What to do during a heatstroke and how to prevent it

With the hottest season of the year in progress, Mumbaikar’s are bracing themselves to deal with the extremities that summer brings. Although, it’s a great time for a range of activities, like sports, vacation time etc., summer brings along several health problems. Number one on that list is the probability of experiencing a ‘heatstroke’

What to do during a heatstroke and how to prevent it
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What is a heatstroke?

A heatstroke is a result of prolonged exposure to extremely high temperatures, and is earmarked as a medical emergency. Usually combined with dehydration, this ultimately leads to a failure of the body’s temperature control system.

The core body temperature stretches farther than 40 degrees Celsius, which is a hallmark symptom of a heatstroke, involving complications in the central nervous system.

A heatstroke generally occurs when the body runs out of its water and salt content, therefore, causing one to stop sweating. Common symptoms include disorientation, confusion, nausea, seizures, loss of consciousness and sometimes can result in a person slipping into a coma. Fainting can be regarded as the first sign. Other symptoms may include:

  • Throbbing headache
  • Dizziness and light-headedness
  • Lack of sweating despite the heat
  • Red, hot, and dry skin
  • Experiencing muscle weakness or cramps
  • Nausea and vomiting
  • Rapid heartbeat
  • Rapid, shallow breathing
  • Behavioural changes such as confusion and disorientation
  • Fits
  • Unconsciousness


Following these 6 steps will help treat the affected person efficiently:

  • Once a heat stroke is diagnosed, immediately admit the person to a hospital
  • Till medical aid arrives, shift them to a cool place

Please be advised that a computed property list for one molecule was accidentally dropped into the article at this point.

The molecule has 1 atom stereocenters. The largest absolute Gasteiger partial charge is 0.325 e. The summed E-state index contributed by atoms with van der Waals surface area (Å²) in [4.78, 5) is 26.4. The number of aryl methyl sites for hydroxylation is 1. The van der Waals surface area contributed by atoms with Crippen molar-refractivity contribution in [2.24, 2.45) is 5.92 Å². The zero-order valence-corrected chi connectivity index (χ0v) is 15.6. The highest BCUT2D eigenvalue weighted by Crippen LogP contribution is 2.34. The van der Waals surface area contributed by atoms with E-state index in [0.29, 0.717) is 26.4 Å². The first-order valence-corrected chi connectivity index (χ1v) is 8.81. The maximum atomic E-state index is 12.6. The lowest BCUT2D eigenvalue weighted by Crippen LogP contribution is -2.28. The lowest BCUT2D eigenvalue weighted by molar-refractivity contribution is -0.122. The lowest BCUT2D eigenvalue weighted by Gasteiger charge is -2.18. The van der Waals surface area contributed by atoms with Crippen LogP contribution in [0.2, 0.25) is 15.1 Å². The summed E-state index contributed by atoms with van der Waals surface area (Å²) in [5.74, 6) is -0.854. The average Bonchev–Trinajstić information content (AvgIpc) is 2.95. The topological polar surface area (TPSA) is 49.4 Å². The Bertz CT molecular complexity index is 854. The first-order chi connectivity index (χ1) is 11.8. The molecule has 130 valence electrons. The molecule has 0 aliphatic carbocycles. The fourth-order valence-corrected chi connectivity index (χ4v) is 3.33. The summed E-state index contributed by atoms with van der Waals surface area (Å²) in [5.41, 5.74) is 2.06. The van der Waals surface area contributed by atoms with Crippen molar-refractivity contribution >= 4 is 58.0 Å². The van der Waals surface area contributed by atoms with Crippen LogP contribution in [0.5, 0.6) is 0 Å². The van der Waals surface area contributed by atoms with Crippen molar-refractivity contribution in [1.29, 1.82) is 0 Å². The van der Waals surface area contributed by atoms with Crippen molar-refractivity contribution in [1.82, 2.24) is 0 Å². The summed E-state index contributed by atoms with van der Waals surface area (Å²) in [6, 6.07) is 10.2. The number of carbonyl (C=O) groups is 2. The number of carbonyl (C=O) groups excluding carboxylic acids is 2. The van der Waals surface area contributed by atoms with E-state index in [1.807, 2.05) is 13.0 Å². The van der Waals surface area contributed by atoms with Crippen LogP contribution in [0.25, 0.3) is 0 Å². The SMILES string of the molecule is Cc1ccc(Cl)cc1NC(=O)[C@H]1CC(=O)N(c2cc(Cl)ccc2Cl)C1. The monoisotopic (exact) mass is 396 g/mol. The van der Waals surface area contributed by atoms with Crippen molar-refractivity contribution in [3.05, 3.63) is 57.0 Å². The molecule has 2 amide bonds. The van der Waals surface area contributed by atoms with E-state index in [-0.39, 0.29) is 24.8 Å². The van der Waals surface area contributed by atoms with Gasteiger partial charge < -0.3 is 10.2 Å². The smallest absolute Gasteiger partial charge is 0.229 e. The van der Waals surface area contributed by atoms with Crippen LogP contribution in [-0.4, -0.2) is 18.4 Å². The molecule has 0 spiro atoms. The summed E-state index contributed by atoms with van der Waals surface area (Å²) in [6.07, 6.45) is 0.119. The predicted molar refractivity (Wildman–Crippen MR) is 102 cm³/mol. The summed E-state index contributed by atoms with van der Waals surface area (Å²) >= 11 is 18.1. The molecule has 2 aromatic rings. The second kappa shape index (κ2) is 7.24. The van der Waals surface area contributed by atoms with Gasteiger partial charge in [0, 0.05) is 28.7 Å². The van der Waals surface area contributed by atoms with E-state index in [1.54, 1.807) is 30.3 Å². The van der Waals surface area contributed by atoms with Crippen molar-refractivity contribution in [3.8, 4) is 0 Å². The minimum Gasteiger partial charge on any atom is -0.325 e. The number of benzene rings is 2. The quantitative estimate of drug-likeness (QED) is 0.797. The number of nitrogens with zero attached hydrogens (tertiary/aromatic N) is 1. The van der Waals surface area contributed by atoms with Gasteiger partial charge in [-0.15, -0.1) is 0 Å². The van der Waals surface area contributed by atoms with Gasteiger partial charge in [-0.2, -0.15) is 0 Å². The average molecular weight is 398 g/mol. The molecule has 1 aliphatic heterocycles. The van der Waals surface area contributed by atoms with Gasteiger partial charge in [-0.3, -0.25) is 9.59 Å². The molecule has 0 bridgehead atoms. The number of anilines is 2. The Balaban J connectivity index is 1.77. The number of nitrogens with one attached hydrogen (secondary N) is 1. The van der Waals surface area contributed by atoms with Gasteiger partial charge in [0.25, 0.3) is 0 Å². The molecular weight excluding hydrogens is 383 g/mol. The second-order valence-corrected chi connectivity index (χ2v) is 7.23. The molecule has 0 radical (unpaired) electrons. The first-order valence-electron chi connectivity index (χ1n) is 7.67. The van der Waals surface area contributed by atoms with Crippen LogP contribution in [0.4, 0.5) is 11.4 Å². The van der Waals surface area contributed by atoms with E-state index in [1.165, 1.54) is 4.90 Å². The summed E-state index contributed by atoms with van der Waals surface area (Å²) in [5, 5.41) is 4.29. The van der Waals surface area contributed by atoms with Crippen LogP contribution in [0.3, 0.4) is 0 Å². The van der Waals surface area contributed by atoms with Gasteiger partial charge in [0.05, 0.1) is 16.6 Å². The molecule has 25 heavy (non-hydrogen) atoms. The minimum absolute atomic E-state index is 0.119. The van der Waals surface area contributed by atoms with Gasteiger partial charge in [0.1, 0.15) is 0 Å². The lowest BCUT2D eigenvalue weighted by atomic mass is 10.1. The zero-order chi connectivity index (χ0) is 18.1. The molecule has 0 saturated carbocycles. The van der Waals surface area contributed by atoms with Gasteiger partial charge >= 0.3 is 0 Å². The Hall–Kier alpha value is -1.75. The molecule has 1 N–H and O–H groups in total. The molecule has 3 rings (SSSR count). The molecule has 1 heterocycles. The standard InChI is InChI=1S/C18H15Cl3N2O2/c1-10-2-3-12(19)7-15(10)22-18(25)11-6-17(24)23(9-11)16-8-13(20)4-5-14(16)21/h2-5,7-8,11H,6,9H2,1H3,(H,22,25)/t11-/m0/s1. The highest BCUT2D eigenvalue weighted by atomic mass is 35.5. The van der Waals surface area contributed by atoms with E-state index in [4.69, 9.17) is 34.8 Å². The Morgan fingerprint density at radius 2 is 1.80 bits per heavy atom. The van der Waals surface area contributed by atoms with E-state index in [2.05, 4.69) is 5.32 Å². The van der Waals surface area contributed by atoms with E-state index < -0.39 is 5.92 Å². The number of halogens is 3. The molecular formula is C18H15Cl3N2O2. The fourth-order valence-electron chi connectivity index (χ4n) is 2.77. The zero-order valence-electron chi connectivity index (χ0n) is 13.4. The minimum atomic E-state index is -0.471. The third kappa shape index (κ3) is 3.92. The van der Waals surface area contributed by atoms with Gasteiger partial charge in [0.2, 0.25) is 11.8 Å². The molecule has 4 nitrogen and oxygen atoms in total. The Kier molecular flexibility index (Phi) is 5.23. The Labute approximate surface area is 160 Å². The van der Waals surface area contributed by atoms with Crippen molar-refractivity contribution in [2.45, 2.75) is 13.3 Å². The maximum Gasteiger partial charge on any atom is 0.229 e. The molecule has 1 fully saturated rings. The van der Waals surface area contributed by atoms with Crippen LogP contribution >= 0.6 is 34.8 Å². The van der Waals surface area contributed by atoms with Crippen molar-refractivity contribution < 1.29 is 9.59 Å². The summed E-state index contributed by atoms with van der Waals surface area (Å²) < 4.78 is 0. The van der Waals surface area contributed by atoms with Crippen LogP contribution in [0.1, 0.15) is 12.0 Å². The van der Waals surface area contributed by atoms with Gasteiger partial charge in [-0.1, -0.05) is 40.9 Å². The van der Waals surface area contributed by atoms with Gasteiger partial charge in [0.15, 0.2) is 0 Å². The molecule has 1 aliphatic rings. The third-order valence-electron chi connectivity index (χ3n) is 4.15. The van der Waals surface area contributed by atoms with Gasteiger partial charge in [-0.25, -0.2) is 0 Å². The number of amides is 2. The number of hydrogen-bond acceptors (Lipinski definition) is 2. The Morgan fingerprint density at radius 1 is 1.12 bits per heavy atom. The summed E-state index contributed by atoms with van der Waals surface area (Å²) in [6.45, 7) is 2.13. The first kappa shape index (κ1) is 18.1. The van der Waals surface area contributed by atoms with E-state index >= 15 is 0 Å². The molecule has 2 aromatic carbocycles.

• Get them to lie down and make sure to elevate their feet at a certain height
  • Get them to drink plenty of water. Sports or rehydration drinks can be given if the person is conscious and alert
  • If unconscious, take them to a nearest doctor to start IV fluids
  • Gradually cool the body with ice packs, spray or sponge them with cool water

To help prevent heat exhaustion or heatstroke

  • Drink plenty of fluids, especially before and during exercise. It is recommend to drink at least 8 glasses of water every day, fruit juices are add-ons
  • Take frequent cool baths or showers; make sure you are adequately rested
  • Eat light, hydrating and nutritious meals – cucumber, watermelon, coconut, bell peppers are high in water content, and should be consumed
  • Wear light-coloured and loose clothing, preferably in cotton fabric
  • Sprinkle water over skin or clothes when outdoors for prolonged hours
  • Avoid venturing out in the sun between 11am and 3pm, using an umbrella or a cap is advisable
  • Avoid consuming excess alcohol, sugary drinks and too much caffeine, as they cause extreme dehydration
  • Avoid strenuous exercise, in a small room or outdoors during hot hours
  • Never leave kids or older adults in a parked car without ventilation
  • Watch for signs of dehydration in kids and elderly people

The author is a chief Intensivist and a physician working with Fortis Hospital, Kalyan